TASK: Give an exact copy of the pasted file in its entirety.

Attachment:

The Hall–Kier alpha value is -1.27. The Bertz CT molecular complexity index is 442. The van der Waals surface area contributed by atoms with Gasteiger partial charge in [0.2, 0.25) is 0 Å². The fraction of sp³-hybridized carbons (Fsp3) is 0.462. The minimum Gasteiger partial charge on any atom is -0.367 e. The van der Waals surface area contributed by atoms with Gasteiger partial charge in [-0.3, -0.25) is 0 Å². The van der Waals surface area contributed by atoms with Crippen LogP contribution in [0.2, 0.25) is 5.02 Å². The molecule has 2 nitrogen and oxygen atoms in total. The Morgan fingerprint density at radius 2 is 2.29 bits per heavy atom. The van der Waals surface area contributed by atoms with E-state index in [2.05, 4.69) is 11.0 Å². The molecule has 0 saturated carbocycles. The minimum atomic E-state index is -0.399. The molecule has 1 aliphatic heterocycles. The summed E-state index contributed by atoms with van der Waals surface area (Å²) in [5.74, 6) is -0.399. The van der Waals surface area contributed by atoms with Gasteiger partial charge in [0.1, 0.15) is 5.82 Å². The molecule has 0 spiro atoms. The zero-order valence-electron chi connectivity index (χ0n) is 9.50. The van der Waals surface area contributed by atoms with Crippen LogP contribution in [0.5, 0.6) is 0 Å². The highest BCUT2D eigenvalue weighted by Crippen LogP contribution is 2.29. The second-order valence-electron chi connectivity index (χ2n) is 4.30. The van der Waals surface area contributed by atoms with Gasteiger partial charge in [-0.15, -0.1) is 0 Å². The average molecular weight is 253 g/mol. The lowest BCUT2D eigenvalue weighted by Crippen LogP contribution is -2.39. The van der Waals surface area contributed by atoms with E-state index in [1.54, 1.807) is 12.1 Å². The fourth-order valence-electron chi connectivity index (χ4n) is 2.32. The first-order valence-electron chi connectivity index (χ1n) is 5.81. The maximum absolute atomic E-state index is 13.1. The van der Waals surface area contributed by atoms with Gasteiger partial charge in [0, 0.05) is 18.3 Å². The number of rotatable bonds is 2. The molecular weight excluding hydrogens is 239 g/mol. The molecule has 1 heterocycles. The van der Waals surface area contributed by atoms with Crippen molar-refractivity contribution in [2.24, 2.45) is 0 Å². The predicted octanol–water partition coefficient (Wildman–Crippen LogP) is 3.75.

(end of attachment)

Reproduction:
The Hall–Kier alpha value is -1.27. The Bertz CT molecular complexity index is 442. The van der Waals surface area contributed by atoms with Gasteiger partial charge in [0.2, 0.25) is 0 Å². The fraction of sp³-hybridized carbons (Fsp3) is 0.462. The minimum Gasteiger partial charge on any atom is -0.367 e. The van der Waals surface area contributed by atoms with Gasteiger partial charge in [-0.3, -0.25) is 0 Å². The van der Waals surface area contributed by atoms with Crippen LogP contribution in [0.2, 0.25) is 5.02 Å². The molecule has 2 nitrogen and oxygen atoms in total. The Morgan fingerprint density at radius 2 is 2.29 bits per heavy atom. The van der Waals surface area contributed by atoms with E-state index in [2.05, 4.69) is 11.0 Å². The molecule has 0 saturated carbocycles. The minimum atomic E-state index is -0.399. The molecule has 1 aliphatic heterocycles. The summed E-state index contributed by atoms with van der Waals surface area (Å²) in [5.74, 6) is -0.399. The van der Waals surface area contributed by atoms with Gasteiger partial charge in [0.1, 0.15) is 5.82 Å². The molecule has 0 spiro atoms. The zero-order valence-electron chi connectivity index (χ0n) is 9.50. The van der Waals surface area contributed by atoms with Crippen LogP contribution in [0.5, 0.6) is 0 Å². The highest BCUT2D eigenvalue weighted by Crippen LogP contribution is 2.29. The second-order valence-electron chi connectivity index (χ2n) is 4.30. The van der Waals surface area contributed by atoms with Gasteiger partial charge in [-0.15, -0.1) is 0 Å². The average molecular weight is 253 g/mol. The lowest BCUT2D eigenvalue weighted by Crippen LogP contribution is -2.39. The van der Waals surface area contributed by atoms with E-state index in [1.54, 1.807) is 12.1 Å². The fourth-order valence-electron chi connectivity index (χ4n) is 2.32. The first-order valence-electron chi connectivity index (χ1n) is 5.81. The maximum absolute atomic E-state index is 13.1. The van der Waals surface area contributed by atoms with Gasteiger partial charge in [0, 0.05) is 18.3 Å². The number of rotatable bonds is 2. The molecular weight excluding hydrogens is 239 g/mol. The molecule has 1 heterocycles. The van der Waals surface area contributed by atoms with Crippen molar-refractivity contribution in [2.24, 2.45) is 0 Å². The predicted octanol–water partition coefficient (Wildman–Crippen LogP) is 3.75.